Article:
At this stage in the game of life, I’d be content to plug in a fake one and carry on, but not him. He always makes a production of selecting an annual pumpkin or two and carving them.
I came across this photo of him with a Parke County pumpkin 40 years ago. This was taken in his parents’ Rockville, Indiana basement the first weekend I met them.
We had been to the Parke County Covered Bridge Festival where he snagged a pumpkin (I probably got one too but don’t remember that). It was my 19th birthday weekend and Brian’s mother surprised me with a gift, a new wallet.
I’m pretty sure she made pumpkin pie. Boy, she could bake pies! In the fall there were always pumpkin pies on her counter top.
I have fond memories of trick-or-treating as a kid, throwing "spook-house" basement parties for the neighbor kids in my family's rustic basement, canvassing the neighboring farms for Trick-or-Treat for UNICEF and then going to the church basement for a party. And who can forget the full-sized chocolate bars out of Philomath?
I'm seeing a trend here ... Halloween and basements.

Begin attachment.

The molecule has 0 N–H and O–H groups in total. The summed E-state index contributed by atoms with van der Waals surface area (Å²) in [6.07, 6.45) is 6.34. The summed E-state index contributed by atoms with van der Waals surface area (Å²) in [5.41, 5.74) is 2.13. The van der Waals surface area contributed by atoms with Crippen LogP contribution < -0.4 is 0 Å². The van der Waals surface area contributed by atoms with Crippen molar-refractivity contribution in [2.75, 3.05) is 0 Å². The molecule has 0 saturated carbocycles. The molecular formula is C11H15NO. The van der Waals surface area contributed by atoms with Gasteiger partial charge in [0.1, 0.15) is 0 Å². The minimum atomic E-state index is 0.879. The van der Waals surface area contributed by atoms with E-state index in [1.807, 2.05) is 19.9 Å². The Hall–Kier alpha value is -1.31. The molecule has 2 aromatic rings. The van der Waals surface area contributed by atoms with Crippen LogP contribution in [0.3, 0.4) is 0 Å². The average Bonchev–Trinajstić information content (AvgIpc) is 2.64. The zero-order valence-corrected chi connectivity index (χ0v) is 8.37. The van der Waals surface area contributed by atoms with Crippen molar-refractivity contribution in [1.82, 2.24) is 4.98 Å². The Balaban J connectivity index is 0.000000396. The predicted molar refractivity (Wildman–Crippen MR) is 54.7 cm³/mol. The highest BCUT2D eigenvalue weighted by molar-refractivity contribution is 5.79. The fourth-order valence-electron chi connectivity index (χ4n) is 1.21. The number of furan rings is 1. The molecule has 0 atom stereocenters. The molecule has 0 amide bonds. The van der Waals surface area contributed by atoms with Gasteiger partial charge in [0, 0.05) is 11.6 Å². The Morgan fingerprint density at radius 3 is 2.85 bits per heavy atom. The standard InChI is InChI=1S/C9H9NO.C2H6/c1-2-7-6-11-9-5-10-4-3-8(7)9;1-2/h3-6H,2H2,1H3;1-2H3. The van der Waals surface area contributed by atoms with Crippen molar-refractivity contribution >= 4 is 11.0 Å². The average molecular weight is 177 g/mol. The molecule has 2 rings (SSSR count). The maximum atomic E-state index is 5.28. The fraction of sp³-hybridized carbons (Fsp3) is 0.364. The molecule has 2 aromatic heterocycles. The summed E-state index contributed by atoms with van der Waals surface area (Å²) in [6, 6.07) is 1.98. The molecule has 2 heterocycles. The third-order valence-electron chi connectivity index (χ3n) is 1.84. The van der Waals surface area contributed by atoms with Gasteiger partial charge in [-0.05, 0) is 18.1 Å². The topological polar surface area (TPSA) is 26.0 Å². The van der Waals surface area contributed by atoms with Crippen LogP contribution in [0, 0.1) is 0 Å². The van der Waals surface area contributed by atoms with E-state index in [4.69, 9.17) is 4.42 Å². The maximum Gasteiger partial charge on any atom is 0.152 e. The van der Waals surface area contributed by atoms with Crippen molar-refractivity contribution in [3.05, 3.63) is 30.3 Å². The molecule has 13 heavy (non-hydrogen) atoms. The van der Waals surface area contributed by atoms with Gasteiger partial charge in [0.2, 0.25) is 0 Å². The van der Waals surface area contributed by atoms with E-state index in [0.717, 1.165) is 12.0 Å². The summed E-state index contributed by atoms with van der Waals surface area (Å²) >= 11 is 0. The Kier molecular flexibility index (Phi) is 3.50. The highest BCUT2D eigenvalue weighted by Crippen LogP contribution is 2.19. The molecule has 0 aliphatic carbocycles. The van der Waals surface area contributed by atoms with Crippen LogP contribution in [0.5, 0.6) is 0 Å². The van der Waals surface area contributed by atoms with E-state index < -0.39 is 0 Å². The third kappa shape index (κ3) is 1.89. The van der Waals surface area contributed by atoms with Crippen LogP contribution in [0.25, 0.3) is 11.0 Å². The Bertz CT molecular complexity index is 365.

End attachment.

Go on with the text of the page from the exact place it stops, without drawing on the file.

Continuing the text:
Then came the years of our boys and their Halloween parties and trick-or-treating. This is my favorite Halloween photo of Sam and Ben. It's actually one of my all-time favorite pictures of them period.
Last year, Brian had a little issue with his pumpkin. He carved it and set it on the porch. I wasn't paying much attention and didn't connect the dots when he asked if we had any Duct Tape. I told him we did and asked why.
"Oh, I probably won't need it," he hedged. I still didn't think anything of it.
Until the next day.
His carved pumpkin had Duct Tape wrapped around its head.
"I cut his nose off," Brian confessed.
I roared with laughter.
"It won't even show when the lights are out," he insisted.
To my surprise, he was right. The pumpkin looked just fine -- in the dark.
Here's this year's duo, carved yesterday while I was at work. Pretty cute.
What are your special Oct. 31 memories?
There is a legend in our family that I am stingy about Halloween candy. Sam says one year I bagged up cereal! (I do not remember this and think he dreamed it).
Brian always says I don’t buy enough. I think that myth dates to the first year we were married, 37 years ago, when we ran out and had to go buy more. But run out and buy more we did. I don’t think we’ve been short since.
In fact, the opposite is true. And that's exactly why we should not buy the most delicious candy.